When the appliance 1 is in operation, the damping means 23 absorb the vibration of the wall 10 and prevent it being transmitted to the body 3.
FIGS. 3a and 3b show a fourth embodiment of the invention.
In this device, the wall 30 which carries the elements 11 and 12 and the fan 13 is a continuous flexible wall, e.g. made of elastomer. It is held by a stiff circular frame 31 which is connected to the stiff wall 21 by a plurality of spokes 32 distributed around the frame 31. In this way, the wall 30 is connected in discontinuous manner via its edge to the wall 21 so that air can flow around said wall 30, between the frame 31 and the wall 21, between the spokes 32.
FIG. 3b shows the device in operation. As in the preceding embodiments, air coming from the body 3 causes the fan 13 to rotate. Since the wall is flexible, the unbalance of the fan 13 causes the shaft 14 to rotate perceptibly about the axis 19 of the appliance and causes the wall 30 to deform so that it flexes and warps. In FIG. 3b, the slope of the shaft 14 and the deformation of the wall 30 have been deliberately exaggerated.
This time, the elements 11 and 12 follow a path that is substantially conical in shape. The volume or bouffant effect imparted to the hair is increased by this embodiment, as is the massaging effect.
In a variant of this embodiment (not shown) the flexible wall 30 has openings through which air passes.
FIG. 4 shows a fifth embodiment of the invention which constitutes another variant of the preceding embodiment.
The shaft 14 of the fan 13 is extended towards the body 3 so that the fan 13 is remote from the wall 30.
The accessory includes ring-forming means that are stationary relative to a stiff portion of the accessory, in this case the wall 21, and that are spaced apart from the flexible wall 30 in the flow direction.
The ring made in this way has its center substantially on the same axis as the shaft 14 and has a diameter that is substantially greater than the diameter of said shaft and that is substantially less than the diameter of the fan 13.
In the present example, the ring-forming means comprise a slightly curved stiff circular plate 35 extending between the fan 13 and the wall 30 and fixed via its edge to the frame 31. The plate 35 has a circular opening 36 in its center through which the shaft 14 passes. The opening is considerably larger in diameter than the shaft 14.
The accessory also includes means for preventing significant displacement of the fan 13 in the axial direction away from the ring-forming means. These means are constituted, in this case, by a ring 37 having the same axis as the shaft 14, fixed to the wall 30, and extending towards the plate 35 as far as the vicinity thereof. The inside diameter of the ring 37 is substantially greater than the diameter of the shaft 14.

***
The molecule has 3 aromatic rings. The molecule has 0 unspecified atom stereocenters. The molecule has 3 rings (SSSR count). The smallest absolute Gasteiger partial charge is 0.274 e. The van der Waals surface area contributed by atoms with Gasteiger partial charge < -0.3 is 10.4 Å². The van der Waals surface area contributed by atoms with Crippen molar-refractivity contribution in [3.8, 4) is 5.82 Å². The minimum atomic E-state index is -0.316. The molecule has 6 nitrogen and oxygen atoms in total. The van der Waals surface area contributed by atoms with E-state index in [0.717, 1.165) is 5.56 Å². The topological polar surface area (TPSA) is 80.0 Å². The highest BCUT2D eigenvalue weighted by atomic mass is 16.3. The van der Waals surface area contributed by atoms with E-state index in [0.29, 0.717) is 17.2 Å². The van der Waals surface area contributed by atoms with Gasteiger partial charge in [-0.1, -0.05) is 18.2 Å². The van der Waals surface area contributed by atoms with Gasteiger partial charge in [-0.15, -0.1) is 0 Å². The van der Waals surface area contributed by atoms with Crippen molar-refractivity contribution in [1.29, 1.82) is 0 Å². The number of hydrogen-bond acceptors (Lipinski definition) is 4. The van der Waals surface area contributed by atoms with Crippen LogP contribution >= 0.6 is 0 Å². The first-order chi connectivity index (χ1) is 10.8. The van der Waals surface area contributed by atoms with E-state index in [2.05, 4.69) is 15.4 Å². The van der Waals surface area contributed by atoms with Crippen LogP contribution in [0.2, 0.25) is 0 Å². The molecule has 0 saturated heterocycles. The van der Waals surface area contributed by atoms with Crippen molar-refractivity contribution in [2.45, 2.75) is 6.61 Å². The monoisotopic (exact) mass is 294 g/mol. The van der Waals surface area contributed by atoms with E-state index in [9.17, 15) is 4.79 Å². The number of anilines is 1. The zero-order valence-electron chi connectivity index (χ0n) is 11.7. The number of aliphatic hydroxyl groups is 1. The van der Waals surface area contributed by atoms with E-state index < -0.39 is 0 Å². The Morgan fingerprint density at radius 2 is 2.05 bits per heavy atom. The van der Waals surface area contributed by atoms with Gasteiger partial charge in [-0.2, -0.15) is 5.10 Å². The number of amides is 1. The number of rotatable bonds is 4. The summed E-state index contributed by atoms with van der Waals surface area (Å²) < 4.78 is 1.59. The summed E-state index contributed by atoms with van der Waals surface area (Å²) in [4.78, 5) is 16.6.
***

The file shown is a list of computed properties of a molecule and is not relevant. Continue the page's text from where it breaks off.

When the appliance is in operation, the wall 30 deforms as in the preceding embodiment. However, the plate 37 limits lateral displacement of the fan 13 and of the shaft 14 which comes into abutment against the edge of the opening 36.
Because of the volume it occupies, the ring 37 maintains a minimum distance between the plate 35 and the wall 30 since, in the absence of the ring 37 or of analogous means, the fan 13 would tend to put the wall 30 into contact with the plate 35.
In this embodiment, the configuration of the plate 35 and of the ring 37 makes it possible to select the amplitude of the motion of the elements 11, 12.
A sixth embodiment is shown in FIGS. 5a and 5b.
In this case, the appliance 40 is a hair dressing brush having an axis 41 and that is generally cylindrical or prismatic in shape, thereby making it possible, in particular, to dry and dress locks of hair in isolation from one another.
As in the preceding embodiments, the fan 42 driven by the motor 43 propels air towards the resistance 44. The vibrator means comprise a fan which is constituted in this case by a bladed wheel 45 whose geometrical axis is orthogonal to the flow direction. The fan 45 is mounted to rotate about an axis 46 in such a manner as to be unbalanced about said axis, as in the preceding embodiments.
A deflector 47 in the shape of a circular arc fixed to the wall of the appliance directs the flow of air heated by the resistance 44 towards that half of the fan 45 which is situated above the axis 46 in FIG. 5a so as to cause the fan 45 to rotate.
The accessory 48 of the appliance has fingers 49 on either side of an outlet orifice 50 for the blown air. The fingers extend in a direction orthogonal to the axis 41.
The air causes the fan 45 to rotate, thereby generating vibration in the fingers 49 as in the preceding embodiments.
A bellows 52 constitutes a vibration-absorbing membrane that prevents the vibration from being transmitted to the portion 53 of the appliance that comprises the handle thereof.
Naturally, numerous modifications and improvements can be applied to the invention without going beyond the ambit thereof.
In addition, the invention relates to appliances for drying hair, but it can also be applied to other fields. Thus, the invention may adventurously be used for drying and dressing the coats of animals. The term "hair" should therefore not be restricted to human hair.
The industrial application of the invention lies in providing an accessory for hair dryer appliances.